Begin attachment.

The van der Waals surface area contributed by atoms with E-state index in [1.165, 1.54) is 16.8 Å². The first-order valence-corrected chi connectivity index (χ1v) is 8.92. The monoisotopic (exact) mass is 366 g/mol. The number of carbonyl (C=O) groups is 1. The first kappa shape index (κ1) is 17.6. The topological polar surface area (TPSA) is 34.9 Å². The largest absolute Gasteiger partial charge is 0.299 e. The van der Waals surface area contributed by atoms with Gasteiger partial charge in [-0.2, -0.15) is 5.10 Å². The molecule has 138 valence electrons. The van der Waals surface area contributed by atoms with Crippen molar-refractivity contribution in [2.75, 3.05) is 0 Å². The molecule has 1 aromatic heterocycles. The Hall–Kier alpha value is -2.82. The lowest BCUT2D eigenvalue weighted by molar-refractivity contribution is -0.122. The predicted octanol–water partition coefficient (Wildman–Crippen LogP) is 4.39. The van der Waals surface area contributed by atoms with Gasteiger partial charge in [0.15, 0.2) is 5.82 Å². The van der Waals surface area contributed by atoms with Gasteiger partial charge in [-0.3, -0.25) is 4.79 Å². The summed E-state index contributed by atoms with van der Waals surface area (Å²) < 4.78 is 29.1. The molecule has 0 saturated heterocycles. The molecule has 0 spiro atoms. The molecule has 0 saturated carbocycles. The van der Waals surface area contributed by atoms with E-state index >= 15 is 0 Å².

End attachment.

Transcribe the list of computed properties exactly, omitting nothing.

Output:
The van der Waals surface area contributed by atoms with E-state index in [1.165, 1.54) is 16.8 Å². The first-order valence-corrected chi connectivity index (χ1v) is 8.92. The monoisotopic (exact) mass is 366 g/mol. The number of carbonyl (C=O) groups is 1. The first kappa shape index (κ1) is 17.6. The topological polar surface area (TPSA) is 34.9 Å². The largest absolute Gasteiger partial charge is 0.299 e. The van der Waals surface area contributed by atoms with Gasteiger partial charge in [-0.2, -0.15) is 5.10 Å². The molecule has 138 valence electrons. The van der Waals surface area contributed by atoms with Crippen molar-refractivity contribution in [2.75, 3.05) is 0 Å². The molecule has 1 aromatic heterocycles. The Hall–Kier alpha value is -2.82. The lowest BCUT2D eigenvalue weighted by molar-refractivity contribution is -0.122. The predicted octanol–water partition coefficient (Wildman–Crippen LogP) is 4.39. The van der Waals surface area contributed by atoms with Gasteiger partial charge in [0.15, 0.2) is 5.82 Å². The van der Waals surface area contributed by atoms with Gasteiger partial charge in [-0.3, -0.25) is 4.79 Å². The summed E-state index contributed by atoms with van der Waals surface area (Å²) < 4.78 is 29.1. The molecule has 0 saturated heterocycles. The molecule has 0 spiro atoms. The molecule has 0 saturated carbocycles. The van der Waals surface area contributed by atoms with E-state index >= 15 is 0 Å².